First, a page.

Reusing smart phones will save over 530,000 tonnes of CO2
The environmental cost of owning the latest phone is huge. CO2 produced by the manufacture of smartphones is predicted to reach 125 megatons in 2020, and by 2040 will account for 14% of all CO2 emissions.
Over its life, the new iPhone 11 will create 72kg of CO2 so the constant manufacture and purchase of new phones is adding to the rising carbon levels in the atmosphere. But there is an answer: re-using devices.
“It would also reduce the mountains of electronic waste polluting the planet. There was 50 million tonnes of e-waste created in 2019, equivalent to the mass of roughly 271,000 Boeing 747s. This is only going to increase – e-waste is set to double to 110 million tonnes by 2050.”
Hamir continues: “Technology innovation is increasingly in the software rather than hardware. Buying new models is expensive, and it’s so unnecessary when re-used devices can do the same job. They cost less, aren’t as detrimental to the environment and look as good as new. There’s really no down-side.”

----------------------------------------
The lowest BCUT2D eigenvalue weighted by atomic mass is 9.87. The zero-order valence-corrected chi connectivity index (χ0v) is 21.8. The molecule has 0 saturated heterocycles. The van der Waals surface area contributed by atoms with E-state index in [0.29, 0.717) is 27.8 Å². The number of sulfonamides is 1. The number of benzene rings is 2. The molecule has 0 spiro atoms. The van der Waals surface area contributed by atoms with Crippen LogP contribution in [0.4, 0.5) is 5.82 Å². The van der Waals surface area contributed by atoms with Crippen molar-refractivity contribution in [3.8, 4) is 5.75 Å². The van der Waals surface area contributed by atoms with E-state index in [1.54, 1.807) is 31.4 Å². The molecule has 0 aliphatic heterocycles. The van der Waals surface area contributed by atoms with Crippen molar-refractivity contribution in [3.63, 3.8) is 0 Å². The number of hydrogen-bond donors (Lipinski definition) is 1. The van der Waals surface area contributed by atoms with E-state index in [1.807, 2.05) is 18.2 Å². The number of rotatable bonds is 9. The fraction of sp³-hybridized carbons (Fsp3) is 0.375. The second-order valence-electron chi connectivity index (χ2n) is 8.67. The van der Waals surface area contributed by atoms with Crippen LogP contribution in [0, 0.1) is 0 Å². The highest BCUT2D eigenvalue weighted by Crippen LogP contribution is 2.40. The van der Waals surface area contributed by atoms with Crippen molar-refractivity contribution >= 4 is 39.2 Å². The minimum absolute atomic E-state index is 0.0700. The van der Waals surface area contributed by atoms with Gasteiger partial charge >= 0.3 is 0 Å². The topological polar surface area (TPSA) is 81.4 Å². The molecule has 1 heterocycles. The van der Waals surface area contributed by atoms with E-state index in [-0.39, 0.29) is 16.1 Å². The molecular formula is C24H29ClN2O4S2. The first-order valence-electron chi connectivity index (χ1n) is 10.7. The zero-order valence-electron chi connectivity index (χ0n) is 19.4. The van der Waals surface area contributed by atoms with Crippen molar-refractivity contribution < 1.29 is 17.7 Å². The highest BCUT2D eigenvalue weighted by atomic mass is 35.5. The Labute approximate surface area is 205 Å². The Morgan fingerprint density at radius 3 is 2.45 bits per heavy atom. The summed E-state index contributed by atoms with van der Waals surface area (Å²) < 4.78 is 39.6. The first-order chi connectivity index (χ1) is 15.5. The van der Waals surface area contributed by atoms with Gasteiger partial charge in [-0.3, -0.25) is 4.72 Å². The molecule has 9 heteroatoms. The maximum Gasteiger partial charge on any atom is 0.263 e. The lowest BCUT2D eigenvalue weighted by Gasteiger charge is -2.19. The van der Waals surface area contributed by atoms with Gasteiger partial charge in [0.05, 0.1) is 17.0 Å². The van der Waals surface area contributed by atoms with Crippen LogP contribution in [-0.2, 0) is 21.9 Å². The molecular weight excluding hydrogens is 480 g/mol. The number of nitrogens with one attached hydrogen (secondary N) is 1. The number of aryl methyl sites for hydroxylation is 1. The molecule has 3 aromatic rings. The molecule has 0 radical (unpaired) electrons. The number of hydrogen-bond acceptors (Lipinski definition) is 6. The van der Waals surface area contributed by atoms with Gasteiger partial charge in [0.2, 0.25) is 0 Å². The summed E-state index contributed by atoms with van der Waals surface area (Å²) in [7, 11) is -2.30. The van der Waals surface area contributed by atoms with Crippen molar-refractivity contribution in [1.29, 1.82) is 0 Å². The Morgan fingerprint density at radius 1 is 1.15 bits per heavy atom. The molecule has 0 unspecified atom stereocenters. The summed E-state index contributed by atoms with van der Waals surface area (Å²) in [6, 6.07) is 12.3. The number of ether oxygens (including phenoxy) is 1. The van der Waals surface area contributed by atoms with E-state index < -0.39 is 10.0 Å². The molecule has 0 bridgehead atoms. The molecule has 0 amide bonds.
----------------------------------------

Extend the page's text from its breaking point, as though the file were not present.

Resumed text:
To tackle this, new B2B tech provider Klyk will do more with less, going against the industry’s model of using annual marketing launches to create consumer desire. Instead, it will supply good-as-new refurbished phones, tablets, laptops and desktops from every major manufacturer, so that clients get the tech they need at a lower cost while helping to reduce CO2 emissions and the world’s e-waste problem.
To solve the issue of disposing of tech in responsible way, Klyk will also take back devices once the client has finished with them and, instead of recycling, it will find them new homes. “Recycling is not the answer,” says Hamir. “We need to make better use of what we’ve got, and that starts with reuse.”
“It’s part of our mission to change the way people own and use technology and bring tech supply into the circular economy. Sustainability isn’t mentioned by most tech suppliers, but it matters to modern businesses. As business owners, that’s what we wanted, but it didn’t exist. So we started Klyk.”